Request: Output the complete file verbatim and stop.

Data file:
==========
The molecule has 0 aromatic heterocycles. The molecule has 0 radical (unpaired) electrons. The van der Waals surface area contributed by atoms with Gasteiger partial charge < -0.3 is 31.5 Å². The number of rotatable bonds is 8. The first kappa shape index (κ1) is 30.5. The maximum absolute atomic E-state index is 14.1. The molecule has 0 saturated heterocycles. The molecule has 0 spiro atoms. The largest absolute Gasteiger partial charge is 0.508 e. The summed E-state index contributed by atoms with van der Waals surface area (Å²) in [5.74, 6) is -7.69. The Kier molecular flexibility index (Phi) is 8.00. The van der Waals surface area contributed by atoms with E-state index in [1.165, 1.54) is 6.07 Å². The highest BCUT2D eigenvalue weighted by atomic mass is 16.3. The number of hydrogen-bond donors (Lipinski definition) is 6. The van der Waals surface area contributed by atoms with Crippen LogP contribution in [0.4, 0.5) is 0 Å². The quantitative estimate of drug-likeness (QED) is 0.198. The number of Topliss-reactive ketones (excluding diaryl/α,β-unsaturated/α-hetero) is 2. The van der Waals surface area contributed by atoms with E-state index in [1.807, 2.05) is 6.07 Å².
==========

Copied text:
The molecule has 0 aromatic heterocycles. The molecule has 0 radical (unpaired) electrons. The van der Waals surface area contributed by atoms with Gasteiger partial charge < -0.3 is 31.5 Å². The number of rotatable bonds is 8. The first kappa shape index (κ1) is 30.5. The maximum absolute atomic E-state index is 14.1. The molecule has 0 saturated heterocycles. The molecule has 0 spiro atoms. The largest absolute Gasteiger partial charge is 0.508 e. The summed E-state index contributed by atoms with van der Waals surface area (Å²) in [5.74, 6) is -7.69. The Kier molecular flexibility index (Phi) is 8.00. The van der Waals surface area contributed by atoms with E-state index in [1.165, 1.54) is 6.07 Å². The highest BCUT2D eigenvalue weighted by atomic mass is 16.3. The number of hydrogen-bond donors (Lipinski definition) is 6. The van der Waals surface area contributed by atoms with Crippen LogP contribution in [0.4, 0.5) is 0 Å². The quantitative estimate of drug-likeness (QED) is 0.198. The number of Topliss-reactive ketones (excluding diaryl/α,β-unsaturated/α-hetero) is 2. The van der Waals surface area contributed by atoms with E-state index in [1.807, 2.05) is 6.07 Å².